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Kickstarter fails to address alleged cyberstalker victim
An alleged victim of cyberstalking and spam attacks, blogger Rachel Monroe has been advised not to create a Kickstarter campaign.
Kickstarter has apologized for canceling a woman’s account due to comment spam and cyberstalking. But in doing so, the popular crowdfunding company failed to clear up confusion surrounding its community guidelines.
On Saturday, digital culture blogger Rachel Marone revealed that in 2011 Kickstarter closed funding for her art project Extreme Futurists due to an “incredible amount of comment spam that several members of Kickstarter staff removed on [her] behalf.” The company reported that over 300 spam comments were left on her campaign’s comments page, the large majority coming from an anonymous source who has spent much of the past 10 years cyberstalking Marone.
In addition to removing Extreme Futurists from the site, Kickstarter suspended Marone’s ability to create other projects, citing in its letter “This activity is not allowed on Kickstarter; it violates our community guidelines.”
When Marone discovered that her ban had been lifted, she had her manager write in to the New York-based office to see what Marone could do to avoid another suspension.
Kickstarter’s Daniella Jaeger responded:
Thanks for writing in. If there is any chance that Rachel will receive spam from a stalker on her project, she should not create one. We simply cannot allow a project to become a forum for rampant spam, as her past project became. If this happens again, we will need to discard the project and permanently suspend Rachel’s account.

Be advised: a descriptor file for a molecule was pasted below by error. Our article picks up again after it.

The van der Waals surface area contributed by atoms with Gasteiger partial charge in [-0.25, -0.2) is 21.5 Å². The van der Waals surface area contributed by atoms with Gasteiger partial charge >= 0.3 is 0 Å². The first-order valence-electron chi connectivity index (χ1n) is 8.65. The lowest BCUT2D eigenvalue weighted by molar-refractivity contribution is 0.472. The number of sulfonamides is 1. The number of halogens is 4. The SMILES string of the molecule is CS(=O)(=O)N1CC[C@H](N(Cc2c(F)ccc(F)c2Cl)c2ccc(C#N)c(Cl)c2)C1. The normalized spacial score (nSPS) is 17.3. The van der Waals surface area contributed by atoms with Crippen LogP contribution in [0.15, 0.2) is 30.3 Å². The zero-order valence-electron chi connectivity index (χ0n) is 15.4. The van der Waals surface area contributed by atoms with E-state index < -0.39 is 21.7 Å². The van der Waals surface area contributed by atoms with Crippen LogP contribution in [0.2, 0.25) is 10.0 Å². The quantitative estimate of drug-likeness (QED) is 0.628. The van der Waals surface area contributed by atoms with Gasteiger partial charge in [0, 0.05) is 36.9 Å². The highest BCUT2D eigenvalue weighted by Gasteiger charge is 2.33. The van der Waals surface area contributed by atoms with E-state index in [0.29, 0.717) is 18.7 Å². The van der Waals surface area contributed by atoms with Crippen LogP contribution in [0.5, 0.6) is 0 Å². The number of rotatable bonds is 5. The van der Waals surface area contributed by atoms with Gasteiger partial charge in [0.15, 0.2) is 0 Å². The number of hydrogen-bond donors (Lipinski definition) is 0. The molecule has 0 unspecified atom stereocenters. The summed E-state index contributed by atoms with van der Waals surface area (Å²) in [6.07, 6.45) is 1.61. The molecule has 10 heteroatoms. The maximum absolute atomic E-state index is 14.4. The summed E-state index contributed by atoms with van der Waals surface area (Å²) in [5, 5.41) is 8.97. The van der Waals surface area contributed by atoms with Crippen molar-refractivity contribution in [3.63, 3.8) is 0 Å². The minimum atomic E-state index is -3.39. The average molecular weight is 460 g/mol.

“It is not Kickstarter policy to turn away projects that may attract spam or be subject to abuse. We were wrong to suggest that this was the case and we’re sorry for that. We welcome any project as long as it does not violate the Kickstarter project and community guidelines.
“Abuse is never tolerated on Kickstarter. Kickstarter’s moderators review any comment flagged by project creators and take whatever action is necessary, including banning or suspending an abusive user’s account. In the past year we’ve also made adjustments to the site’s functionality to limit trolls, restricting the ability to comment on a project to only its backers.
“We work very hard to look out for our project creators and our community, and part of that means taking abusive behavior very seriously. Our response in this particular situation implied the opposite. We take full responsibility for that and apologize.”
The company, however, has not yet made any amendments to its community guidelines page (nor has it responded to Marone directly), which remains barebones thin. Its closest mention of anything relating to spam refers to project creators sending Twitter spam (“sending unsolicited @ messages to people”) and at no point does it address recommended actions for victims of cyberstalking or spam. (The same holds true for Kickstarter’s Terms of Service.) Kickstarter declined to comment on this story.
“Be cool, okay?” the site asks of its users. “Okay.”
Unfortunately for victims like Rachel Marone, “being cool” is not an option.
Correction: Kickstarter cancelled the alleged spam victim’s account, not the funding for its campaign, as this story originally indicated.
Chase Hoffberger reported on YouTube, web culture, and crime for the Daily Dot until 2013, when he joined the Austin Chronicle. Until late 2018, he served as that paper’s news editor and reported on criminal justice and politics.